HR Management

7 Ways Managers Can Remove the Barriers to Real Work

FAKE_WORK_COVER

By Brent D. Peterson and Gaylan W. Nielson

As a manager, you must do everything possible to remove barriers that separate people from the real work they need to do. You can easily keep people busy, but you must keep the road clear for real and valuable work.

The workplace is a minefield — loaded with interruptions, setbacks, policies, processes, and procedures — but managers must work to clear all of those barriers that don’t sup-port real work. Some common barriers include:

  • Policies and practices that are too restrictive or don’t add value.
  • Redundant or useless steps in processes.
  • Meetings that don’t have a very clear purpose.
  • Meetings that pull people in just to be observers.
  • Conference calls, video conferences, etc., that have no clear purpose.

Set up monitoring systems and share success

Make sure you are setting up ways to follow up, check in, and monitor work without being unduly intrusive. The best way to do that is to hold employees accountable and expect them to measure and to report on their progress. How do you set your team up to monitor its own success?

1. Every team meeting should be armed with data. Your team must collect, analyze, and promote action plans with strong data. Be diligent about getting the facts and understanding them in the context of work before you judge their impact. Some teams collect tons of data, while others, especially those working in less tangible areas like training, strategy, or imple- mentation teams, provide little or no data. Identify all the ways you can show that you have succeeded: people involved, messages delivered, feedback provided, steps proposed and completed, etc. For any project, there are some hard data and some soft data, and you should collect as much of both as possible. Ultimately you need to show value — how your team’s work affects costs, profits, and productivity.

2. Help every team advocate and sell its value. Every employee and every team has to first understand and measure value, but then managers must help take data, new ideas, and recommendations for change to their superiors and to other teams to validate the work of their teams. Managers who ignore this role will find themselves fighting for people perceived as less important to the company or will struggle to keep people tuned in and excited about the work.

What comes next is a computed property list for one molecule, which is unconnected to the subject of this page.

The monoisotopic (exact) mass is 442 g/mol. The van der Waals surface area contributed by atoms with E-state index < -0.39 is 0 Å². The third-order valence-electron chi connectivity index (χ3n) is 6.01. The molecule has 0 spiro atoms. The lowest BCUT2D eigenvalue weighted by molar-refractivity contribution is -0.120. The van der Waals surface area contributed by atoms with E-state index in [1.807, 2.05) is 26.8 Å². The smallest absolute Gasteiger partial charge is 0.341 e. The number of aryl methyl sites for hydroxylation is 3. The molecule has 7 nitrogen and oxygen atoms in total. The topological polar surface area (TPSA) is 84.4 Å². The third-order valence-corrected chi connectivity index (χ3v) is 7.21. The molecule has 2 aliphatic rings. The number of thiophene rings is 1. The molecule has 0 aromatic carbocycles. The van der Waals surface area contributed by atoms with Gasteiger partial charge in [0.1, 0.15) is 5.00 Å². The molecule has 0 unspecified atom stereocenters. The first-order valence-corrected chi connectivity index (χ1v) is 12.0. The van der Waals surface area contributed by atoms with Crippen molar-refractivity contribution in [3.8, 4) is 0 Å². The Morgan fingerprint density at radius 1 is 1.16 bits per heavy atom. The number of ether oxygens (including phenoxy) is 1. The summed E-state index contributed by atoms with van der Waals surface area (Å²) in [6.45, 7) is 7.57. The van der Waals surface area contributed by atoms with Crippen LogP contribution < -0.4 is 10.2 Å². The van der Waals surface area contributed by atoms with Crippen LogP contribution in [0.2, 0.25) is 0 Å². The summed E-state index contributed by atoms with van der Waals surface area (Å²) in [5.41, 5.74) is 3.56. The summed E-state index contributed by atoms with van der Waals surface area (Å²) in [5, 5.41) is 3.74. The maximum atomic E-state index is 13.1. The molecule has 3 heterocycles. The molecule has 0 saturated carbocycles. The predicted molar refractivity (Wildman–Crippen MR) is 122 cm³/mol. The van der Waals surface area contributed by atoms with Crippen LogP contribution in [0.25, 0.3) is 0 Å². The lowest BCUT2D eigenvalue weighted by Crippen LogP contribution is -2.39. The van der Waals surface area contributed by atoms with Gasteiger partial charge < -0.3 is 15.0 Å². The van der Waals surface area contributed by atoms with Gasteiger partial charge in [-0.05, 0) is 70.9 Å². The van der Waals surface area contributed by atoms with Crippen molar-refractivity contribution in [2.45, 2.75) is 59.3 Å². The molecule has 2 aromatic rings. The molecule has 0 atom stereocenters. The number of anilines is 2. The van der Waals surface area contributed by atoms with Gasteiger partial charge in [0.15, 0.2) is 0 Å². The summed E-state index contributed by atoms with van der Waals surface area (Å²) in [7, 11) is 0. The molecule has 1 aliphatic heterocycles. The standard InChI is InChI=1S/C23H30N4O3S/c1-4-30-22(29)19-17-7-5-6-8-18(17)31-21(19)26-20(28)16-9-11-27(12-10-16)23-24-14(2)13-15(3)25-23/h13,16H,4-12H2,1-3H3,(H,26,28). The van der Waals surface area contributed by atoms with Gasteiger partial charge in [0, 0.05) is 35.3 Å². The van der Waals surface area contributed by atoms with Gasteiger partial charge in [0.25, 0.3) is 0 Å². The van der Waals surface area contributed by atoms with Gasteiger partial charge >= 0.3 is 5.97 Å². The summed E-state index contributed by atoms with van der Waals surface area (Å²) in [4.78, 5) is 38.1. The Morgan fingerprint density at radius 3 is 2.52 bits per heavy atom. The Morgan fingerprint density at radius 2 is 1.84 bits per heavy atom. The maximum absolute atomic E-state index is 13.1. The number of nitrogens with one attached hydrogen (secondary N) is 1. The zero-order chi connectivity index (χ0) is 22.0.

3. Managers must be mentors. Managers add value when they use their experience to help others learn, empowering them with the knowledge to be self-sufficient. Mentoring asks managers to bring their best knowledge and the best thinking they can find to their employees. And while managers are often the ones doing the mentoring, sometimes the best mentors are teammates or people from other teams. Remember that someone can be mentored by the same person he or she is mentoring on a different set of skills. Teams thrive when they create this kind of value sharing.

4. Managers must be coaches. Coaching is hard for many managers and is a skill that needs to be developed. It is an affirming process that helps employees feel valued and compelled to keep work moving forward. Many think of coaches as sports figures who yell and get in people’s faces, but coaching in the modern workplace is a subtle, delicate technique in which the coach ensures that people are “caught doing things right,” not just be- ing chastised for mistakes.

5. Managers must follow through and follow up. The weakest link in management effectiveness is often follow-through and follow-up. This might be because managers, busy managers, have their own work and often have excellent excuses for not paying attention to the work of others. Follow-through is doing what you say you will do. Managers often promise help or increased budgets or to get senior management’s support, or make a host of other promises that will help their teams succeed. Then they become the barrier when they don’t follow through. In many cases the manager should have empowered the team member and connected that person directly with the people who could solve the problem; instead, the manager takes on the burden and then fails to follow through.